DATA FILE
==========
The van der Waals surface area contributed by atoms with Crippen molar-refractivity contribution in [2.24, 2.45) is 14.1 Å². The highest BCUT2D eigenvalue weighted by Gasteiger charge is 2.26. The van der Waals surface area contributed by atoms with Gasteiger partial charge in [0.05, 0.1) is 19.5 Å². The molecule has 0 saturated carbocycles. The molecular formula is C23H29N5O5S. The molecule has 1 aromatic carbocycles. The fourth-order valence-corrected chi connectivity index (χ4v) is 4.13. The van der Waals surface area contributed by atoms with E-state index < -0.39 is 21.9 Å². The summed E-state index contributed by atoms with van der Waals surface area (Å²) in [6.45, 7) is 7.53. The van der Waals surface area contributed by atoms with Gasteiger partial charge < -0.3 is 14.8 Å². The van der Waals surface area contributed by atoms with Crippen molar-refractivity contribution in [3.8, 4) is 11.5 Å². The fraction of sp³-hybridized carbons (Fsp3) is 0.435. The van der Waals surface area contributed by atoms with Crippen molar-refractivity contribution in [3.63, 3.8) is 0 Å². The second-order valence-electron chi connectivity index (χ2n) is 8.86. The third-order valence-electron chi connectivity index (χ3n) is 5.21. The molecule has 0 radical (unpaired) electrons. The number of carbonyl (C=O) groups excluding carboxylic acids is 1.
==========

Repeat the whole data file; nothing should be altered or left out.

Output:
The van der Waals surface area contributed by atoms with Crippen molar-refractivity contribution in [2.24, 2.45) is 14.1 Å². The highest BCUT2D eigenvalue weighted by Gasteiger charge is 2.26. The van der Waals surface area contributed by atoms with Gasteiger partial charge in [0.05, 0.1) is 19.5 Å². The molecule has 0 saturated carbocycles. The molecular formula is C23H29N5O5S. The molecule has 1 aromatic carbocycles. The fourth-order valence-corrected chi connectivity index (χ4v) is 4.13. The van der Waals surface area contributed by atoms with E-state index < -0.39 is 21.9 Å². The summed E-state index contributed by atoms with van der Waals surface area (Å²) in [6.45, 7) is 7.53. The van der Waals surface area contributed by atoms with Gasteiger partial charge < -0.3 is 14.8 Å². The van der Waals surface area contributed by atoms with Crippen molar-refractivity contribution in [3.8, 4) is 11.5 Å². The fraction of sp³-hybridized carbons (Fsp3) is 0.435. The van der Waals surface area contributed by atoms with Crippen molar-refractivity contribution in [3.63, 3.8) is 0 Å². The second-order valence-electron chi connectivity index (χ2n) is 8.86. The third-order valence-electron chi connectivity index (χ3n) is 5.21. The molecule has 0 radical (unpaired) electrons. The number of carbonyl (C=O) groups excluding carboxylic acids is 1.